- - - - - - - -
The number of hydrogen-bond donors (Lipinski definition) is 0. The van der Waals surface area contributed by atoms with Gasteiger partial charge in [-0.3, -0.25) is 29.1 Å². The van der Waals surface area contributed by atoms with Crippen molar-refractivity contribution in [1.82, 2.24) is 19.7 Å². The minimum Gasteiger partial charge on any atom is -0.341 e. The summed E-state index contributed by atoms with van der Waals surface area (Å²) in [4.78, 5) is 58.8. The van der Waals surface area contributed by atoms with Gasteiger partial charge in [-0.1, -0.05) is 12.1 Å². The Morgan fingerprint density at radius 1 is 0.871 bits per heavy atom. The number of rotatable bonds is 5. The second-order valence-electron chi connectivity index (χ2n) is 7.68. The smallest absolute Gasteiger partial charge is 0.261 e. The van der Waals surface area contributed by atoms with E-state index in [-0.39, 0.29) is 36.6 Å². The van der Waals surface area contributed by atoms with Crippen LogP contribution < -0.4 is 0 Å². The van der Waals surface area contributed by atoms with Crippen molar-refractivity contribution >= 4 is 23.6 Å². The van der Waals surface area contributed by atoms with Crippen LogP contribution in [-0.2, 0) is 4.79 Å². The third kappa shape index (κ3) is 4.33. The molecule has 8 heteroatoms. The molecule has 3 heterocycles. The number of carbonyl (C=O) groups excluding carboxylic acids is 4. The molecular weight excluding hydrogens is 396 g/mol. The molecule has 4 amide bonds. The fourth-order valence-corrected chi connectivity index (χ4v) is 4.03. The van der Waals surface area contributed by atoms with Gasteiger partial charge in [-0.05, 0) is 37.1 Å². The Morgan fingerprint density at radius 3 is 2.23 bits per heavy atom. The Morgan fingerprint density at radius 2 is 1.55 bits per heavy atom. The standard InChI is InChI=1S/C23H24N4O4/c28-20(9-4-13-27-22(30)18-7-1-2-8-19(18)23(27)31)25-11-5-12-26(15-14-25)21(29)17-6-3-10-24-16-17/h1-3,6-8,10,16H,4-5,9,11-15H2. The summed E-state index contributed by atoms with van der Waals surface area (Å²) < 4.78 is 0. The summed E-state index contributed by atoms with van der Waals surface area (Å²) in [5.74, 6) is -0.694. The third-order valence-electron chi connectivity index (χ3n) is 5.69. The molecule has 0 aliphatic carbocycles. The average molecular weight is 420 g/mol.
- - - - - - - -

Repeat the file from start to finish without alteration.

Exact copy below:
The number of hydrogen-bond donors (Lipinski definition) is 0. The van der Waals surface area contributed by atoms with Gasteiger partial charge in [-0.3, -0.25) is 29.1 Å². The van der Waals surface area contributed by atoms with Crippen molar-refractivity contribution in [1.82, 2.24) is 19.7 Å². The minimum Gasteiger partial charge on any atom is -0.341 e. The summed E-state index contributed by atoms with van der Waals surface area (Å²) in [4.78, 5) is 58.8. The van der Waals surface area contributed by atoms with Gasteiger partial charge in [-0.1, -0.05) is 12.1 Å². The Morgan fingerprint density at radius 1 is 0.871 bits per heavy atom. The number of rotatable bonds is 5. The second-order valence-electron chi connectivity index (χ2n) is 7.68. The smallest absolute Gasteiger partial charge is 0.261 e. The van der Waals surface area contributed by atoms with E-state index in [-0.39, 0.29) is 36.6 Å². The van der Waals surface area contributed by atoms with Crippen LogP contribution < -0.4 is 0 Å². The van der Waals surface area contributed by atoms with Crippen molar-refractivity contribution >= 4 is 23.6 Å². The van der Waals surface area contributed by atoms with Crippen LogP contribution in [-0.2, 0) is 4.79 Å². The third kappa shape index (κ3) is 4.33. The molecule has 8 heteroatoms. The molecule has 3 heterocycles. The number of carbonyl (C=O) groups excluding carboxylic acids is 4. The molecular weight excluding hydrogens is 396 g/mol. The molecule has 4 amide bonds. The fourth-order valence-corrected chi connectivity index (χ4v) is 4.03. The van der Waals surface area contributed by atoms with Gasteiger partial charge in [-0.05, 0) is 37.1 Å². The Morgan fingerprint density at radius 3 is 2.23 bits per heavy atom. The Morgan fingerprint density at radius 2 is 1.55 bits per heavy atom. The standard InChI is InChI=1S/C23H24N4O4/c28-20(9-4-13-27-22(30)18-7-1-2-8-19(18)23(27)31)25-11-5-12-26(15-14-25)21(29)17-6-3-10-24-16-17/h1-3,6-8,10,16H,4-5,9,11-15H2. The summed E-state index contributed by atoms with van der Waals surface area (Å²) < 4.78 is 0. The summed E-state index contributed by atoms with van der Waals surface area (Å²) in [5.74, 6) is -0.694. The third-order valence-electron chi connectivity index (χ3n) is 5.69. The molecule has 0 aliphatic carbocycles. The average molecular weight is 420 g/mol.